I remember staring at my bookcase crammed with books when I was in my 20s, and crying in despair because I knew that I would never write a book of my own. After a decade of working odd jobs through school, I found a career as an international banker. In my late 30s, I fell in love truly and married a man with light feet, a big heart, and absolute belief in me. We traveled. Once we had our cherished child, I returned to school for my masters and taught English at a community college. I loved working with these students – their journeys as convoluted as mine; their clear visions inspired me. I wrote between my commitments to others and during summers. Poetry. Flash fiction. Some published. Some not. A novel that yet lives in a drawer.
Why was that first novel so important? Because it showed me that I could truly tell a story. Those characters also helped me confront and exorcise something very painful – my childhood as the daughter of an alcoholic.
And then somehow, when I wondered if I would ever retire, my husband and I went on sabbatical, a glorious six-month trip to as many countries. I returned to work to discover my department had saved several noxious projects because, as they put it, nodding their heads as we sat in a tiny boardroom, that I completed projects like these so well. In that moment, I knew it was time to retire. What would I do – used to 70 hour weeks as a routine? Perhaps I would write.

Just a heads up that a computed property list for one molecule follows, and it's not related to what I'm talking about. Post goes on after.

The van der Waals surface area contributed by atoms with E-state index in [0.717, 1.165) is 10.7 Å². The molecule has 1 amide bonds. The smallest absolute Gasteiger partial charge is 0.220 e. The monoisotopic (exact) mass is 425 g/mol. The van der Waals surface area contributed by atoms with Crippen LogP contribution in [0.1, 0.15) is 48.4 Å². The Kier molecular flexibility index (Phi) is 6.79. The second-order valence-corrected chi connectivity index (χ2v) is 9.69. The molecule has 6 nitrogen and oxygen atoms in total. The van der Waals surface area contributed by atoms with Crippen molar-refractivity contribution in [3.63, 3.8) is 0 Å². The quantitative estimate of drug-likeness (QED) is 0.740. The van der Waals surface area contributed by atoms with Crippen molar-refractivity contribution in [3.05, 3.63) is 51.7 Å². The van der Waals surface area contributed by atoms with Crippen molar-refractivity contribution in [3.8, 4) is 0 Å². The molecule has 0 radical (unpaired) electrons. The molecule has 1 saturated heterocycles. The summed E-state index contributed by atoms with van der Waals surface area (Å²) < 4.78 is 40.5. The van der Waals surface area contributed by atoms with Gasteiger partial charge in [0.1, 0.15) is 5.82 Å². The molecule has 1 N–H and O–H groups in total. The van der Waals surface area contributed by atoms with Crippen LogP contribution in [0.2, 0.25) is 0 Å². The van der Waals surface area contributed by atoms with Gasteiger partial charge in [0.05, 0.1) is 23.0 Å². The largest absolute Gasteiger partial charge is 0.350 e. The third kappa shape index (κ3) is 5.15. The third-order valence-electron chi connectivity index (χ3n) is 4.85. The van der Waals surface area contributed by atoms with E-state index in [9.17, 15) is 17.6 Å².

So I took a creative writing class. The teacher, a little intimidated by my presence in the class, stood up on that first day to say she accepted any kind of a story except those that ran with gore. I was dismayed, for I had hoped to work on my not-yet-completed novel, Mothers Don’t Die. Well, I thought, I might as well write about mermaids. And so I did. Over the course of the next ten weeks, ten stories emerged, teaching me anew that creativity is not limited by subject. After the class was over, one of those stories lost the mermaid and morphed into my first book, Standing Stones, and led to a two month research trip to Scotland.

I’m now immersed in that delightful process that sometimes seems unending for Book 3 in the current series: Write, research, write, edit, write, research, edit, and write again. Send out to beta readers, then write and edit and, finally, publish. My characters and their struggles in the middle of the 19thCentury are endlessly fascinating.
Why am I telling you this story? To say that dreams do not go away when you turn 40, or 50, or older.